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Banner Saga Kickstarter Wraps, Big Features Added

Soon, this whole scene will be rendered in Unreal Engine 23.

The seemingly infinite font of generosity that is Kickstarter has given rise to yet another rags-to-riches-to-restoration-of-faith-in-humanity tale – this time for the ex-BioWare trio at Stoic. If your only chance at survival after being crushed under a massive stack of cash was a bank-breaking, spine-saving donation to The Banner Saga, well, I don’t know what to tell you, seeing as the drive has now officially closed out at over $700,000. But, dear hilariously unfortunate reader, there is one upside: extra features! Tons of them! Though, admittedly, Banner Saga’s only been announced for platforms on this mortal plane so far.

In addition to a Linux port, the apocalyptic Viking role-player’s putting special focus on more variable mid-travel events, a finale that accounts for more of said variables, and – in multiplayer – player-owned-and-operated cities. Stoic explained in a Kickstarter update:

“There are two main things we want to expand with additional content: one is the variety of events that happen during travel. We’ve mentioned in a few places how this will be reminiscent of King of Dragon Pass. For example, a group of warriors in your caravan may approach you and demand more food than the farmers. Depending on your response you may upset the warriors or the farmers, cause one or the other leave or turn into an unexpected fight.”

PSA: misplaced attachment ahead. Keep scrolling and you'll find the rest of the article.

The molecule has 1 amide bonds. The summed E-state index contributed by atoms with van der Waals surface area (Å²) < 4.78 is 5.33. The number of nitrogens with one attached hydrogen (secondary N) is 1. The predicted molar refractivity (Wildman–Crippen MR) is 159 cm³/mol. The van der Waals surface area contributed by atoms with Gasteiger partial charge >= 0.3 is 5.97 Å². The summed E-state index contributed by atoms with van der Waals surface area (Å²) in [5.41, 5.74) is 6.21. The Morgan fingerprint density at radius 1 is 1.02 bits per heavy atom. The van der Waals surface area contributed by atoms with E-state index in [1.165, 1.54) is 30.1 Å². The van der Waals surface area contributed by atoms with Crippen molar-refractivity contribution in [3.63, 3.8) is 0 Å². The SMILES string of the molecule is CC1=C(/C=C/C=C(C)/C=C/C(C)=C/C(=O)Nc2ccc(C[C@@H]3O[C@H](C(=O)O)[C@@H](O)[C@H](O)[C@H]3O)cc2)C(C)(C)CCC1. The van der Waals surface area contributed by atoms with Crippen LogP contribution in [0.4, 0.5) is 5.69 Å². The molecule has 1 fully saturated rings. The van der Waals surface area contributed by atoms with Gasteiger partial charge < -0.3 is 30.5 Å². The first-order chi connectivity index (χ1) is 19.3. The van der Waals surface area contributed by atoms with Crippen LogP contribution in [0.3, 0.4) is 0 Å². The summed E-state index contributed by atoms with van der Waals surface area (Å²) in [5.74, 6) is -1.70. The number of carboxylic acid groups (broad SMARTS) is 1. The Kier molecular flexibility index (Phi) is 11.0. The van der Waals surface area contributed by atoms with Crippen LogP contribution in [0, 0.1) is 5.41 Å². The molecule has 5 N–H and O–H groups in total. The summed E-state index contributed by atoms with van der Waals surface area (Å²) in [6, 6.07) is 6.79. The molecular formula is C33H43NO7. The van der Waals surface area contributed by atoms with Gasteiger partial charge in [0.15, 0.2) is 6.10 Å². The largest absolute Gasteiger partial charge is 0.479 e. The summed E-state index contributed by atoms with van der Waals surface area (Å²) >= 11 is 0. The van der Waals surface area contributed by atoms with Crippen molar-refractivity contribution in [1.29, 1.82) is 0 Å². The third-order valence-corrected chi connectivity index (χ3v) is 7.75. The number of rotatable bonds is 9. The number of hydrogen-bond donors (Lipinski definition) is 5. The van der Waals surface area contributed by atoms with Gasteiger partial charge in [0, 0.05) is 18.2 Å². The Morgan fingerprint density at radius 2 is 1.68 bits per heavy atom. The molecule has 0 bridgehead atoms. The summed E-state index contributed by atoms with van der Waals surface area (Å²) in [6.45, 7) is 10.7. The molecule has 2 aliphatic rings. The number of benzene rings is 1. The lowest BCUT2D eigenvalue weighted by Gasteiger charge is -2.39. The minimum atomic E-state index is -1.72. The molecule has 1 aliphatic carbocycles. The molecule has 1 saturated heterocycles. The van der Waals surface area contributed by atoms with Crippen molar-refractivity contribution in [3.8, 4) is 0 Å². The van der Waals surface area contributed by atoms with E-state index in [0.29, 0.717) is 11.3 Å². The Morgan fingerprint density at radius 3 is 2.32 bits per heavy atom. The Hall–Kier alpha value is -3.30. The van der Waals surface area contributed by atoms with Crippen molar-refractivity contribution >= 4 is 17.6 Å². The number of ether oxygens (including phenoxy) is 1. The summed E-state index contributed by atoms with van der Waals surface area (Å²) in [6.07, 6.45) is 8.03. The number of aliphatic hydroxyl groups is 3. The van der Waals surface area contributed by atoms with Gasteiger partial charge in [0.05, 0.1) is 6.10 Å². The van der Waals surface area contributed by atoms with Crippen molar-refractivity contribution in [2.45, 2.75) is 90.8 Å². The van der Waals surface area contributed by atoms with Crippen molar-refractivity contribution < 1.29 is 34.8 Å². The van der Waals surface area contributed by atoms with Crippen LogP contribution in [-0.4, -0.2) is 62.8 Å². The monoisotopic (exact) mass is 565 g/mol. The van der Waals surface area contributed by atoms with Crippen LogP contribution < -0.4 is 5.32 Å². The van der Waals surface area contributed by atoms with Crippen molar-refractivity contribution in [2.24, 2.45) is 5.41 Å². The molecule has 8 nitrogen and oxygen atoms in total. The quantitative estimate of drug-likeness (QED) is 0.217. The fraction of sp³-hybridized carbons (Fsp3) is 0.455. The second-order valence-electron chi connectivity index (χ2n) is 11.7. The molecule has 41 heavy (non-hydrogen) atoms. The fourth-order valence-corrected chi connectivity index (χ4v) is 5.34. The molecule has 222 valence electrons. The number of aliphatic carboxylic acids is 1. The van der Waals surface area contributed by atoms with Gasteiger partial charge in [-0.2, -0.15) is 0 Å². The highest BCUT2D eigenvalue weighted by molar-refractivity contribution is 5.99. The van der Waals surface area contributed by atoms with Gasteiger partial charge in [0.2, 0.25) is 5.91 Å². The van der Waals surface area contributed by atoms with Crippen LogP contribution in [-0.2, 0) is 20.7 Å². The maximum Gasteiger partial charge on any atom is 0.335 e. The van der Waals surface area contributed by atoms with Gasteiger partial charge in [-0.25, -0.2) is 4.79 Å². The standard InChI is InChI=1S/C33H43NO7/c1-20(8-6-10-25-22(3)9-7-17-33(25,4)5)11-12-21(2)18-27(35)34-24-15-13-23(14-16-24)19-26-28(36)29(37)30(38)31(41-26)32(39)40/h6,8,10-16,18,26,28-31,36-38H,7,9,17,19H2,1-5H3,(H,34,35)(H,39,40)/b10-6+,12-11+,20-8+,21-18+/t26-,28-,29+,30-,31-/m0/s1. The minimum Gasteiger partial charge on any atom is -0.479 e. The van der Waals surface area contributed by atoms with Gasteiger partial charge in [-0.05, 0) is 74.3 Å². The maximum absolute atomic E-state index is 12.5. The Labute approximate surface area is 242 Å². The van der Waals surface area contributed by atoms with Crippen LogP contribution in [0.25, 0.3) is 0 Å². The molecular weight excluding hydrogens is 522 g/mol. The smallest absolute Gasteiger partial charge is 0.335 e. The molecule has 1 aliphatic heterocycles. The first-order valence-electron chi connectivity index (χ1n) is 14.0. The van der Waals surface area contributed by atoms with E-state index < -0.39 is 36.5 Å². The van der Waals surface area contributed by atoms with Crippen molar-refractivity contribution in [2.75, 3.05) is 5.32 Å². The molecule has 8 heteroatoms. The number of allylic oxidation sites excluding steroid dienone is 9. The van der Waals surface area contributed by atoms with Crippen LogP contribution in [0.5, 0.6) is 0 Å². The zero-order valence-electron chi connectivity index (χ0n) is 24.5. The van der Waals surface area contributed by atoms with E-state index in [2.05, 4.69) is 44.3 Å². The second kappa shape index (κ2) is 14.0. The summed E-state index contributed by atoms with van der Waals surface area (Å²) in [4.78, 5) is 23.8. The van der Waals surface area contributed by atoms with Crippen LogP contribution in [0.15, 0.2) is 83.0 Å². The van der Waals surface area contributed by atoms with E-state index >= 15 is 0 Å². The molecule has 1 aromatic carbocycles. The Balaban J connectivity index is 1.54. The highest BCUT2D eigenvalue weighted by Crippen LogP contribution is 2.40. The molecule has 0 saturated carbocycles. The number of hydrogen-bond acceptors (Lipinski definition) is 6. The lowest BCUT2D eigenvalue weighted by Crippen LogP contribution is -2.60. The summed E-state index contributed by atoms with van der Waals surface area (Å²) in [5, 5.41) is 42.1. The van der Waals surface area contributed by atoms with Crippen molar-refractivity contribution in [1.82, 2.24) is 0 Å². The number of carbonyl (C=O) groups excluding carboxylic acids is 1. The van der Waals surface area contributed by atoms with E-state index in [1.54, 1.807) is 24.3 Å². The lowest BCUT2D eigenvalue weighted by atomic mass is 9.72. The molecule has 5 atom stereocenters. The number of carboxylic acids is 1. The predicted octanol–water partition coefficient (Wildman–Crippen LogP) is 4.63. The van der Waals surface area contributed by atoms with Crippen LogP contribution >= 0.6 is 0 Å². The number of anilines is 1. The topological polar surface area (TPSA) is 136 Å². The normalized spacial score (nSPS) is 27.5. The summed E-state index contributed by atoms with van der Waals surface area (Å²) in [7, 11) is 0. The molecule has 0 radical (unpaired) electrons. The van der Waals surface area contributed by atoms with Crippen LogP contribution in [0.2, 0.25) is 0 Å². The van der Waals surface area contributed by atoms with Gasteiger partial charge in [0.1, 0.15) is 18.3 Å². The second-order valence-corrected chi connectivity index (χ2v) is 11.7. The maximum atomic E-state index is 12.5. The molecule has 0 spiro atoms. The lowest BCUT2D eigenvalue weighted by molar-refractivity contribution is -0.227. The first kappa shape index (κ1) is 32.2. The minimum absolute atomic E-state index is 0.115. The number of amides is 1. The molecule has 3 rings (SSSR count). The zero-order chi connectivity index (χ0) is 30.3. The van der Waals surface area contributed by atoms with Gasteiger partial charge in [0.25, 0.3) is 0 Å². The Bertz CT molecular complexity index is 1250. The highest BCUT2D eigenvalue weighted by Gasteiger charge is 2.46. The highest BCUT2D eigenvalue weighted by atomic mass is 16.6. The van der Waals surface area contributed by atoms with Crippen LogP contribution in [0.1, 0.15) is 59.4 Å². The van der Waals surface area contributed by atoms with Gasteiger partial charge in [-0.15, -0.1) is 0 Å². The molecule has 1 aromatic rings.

“Or you might diffuse the situation and move on. Additionally, we want these events to have some repercussions. You might tell the warriors to back down and think the thing is settled, only to discover that two days later they steal supplies and run off while you’re sleeping. We’d like to add a much larger variety of these events and give them more variables.”

At more than 700 percent of its original funding goal, Stoic’s also hoping to hire on a couple additional staff – beyond, of course, Journey composer Austin Wintory, who will now have a full orchestra to work with. The only real downside here? A slightly longer wait until the Kickstarter funding boomerang lands back in your hands. “We’ve been careful not to dramatically change the scope of the game but as you can probably tell we’ve added a LOT of stuff, way more than we ever expected. We don’t see it going something like six months over schedule but we do want to honest that it could go past this year,” explained Stoic.

Here’s hoping it’s worth the wait. Otherwise, Stoic’s gonna have a 20,042-person legion (and one money-mountain-suffocated ghost) kicking its doors down, demanding what it was promised. I’ve got high hopes for this one, but – while games-related Kickstarters hardly kicked off with Double Fine’s gold rush – this trend is still in its relative infancy. We’ve yet to see any of these newborn juggernauts deliver.

Moreover, what sorts of details will they provide mid-development? How much will they allow community suggestion to mold their new children, born of immaculate crowdsourcing conception? We shall see. You certainly can’t plan a massive influx of nearly one million dollars, so it’ll be interesting to see how much these developers stick to the script once it’s all safely tucked away in their terrifyingly over-stuffed piggy banks.

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Nathan Grayson

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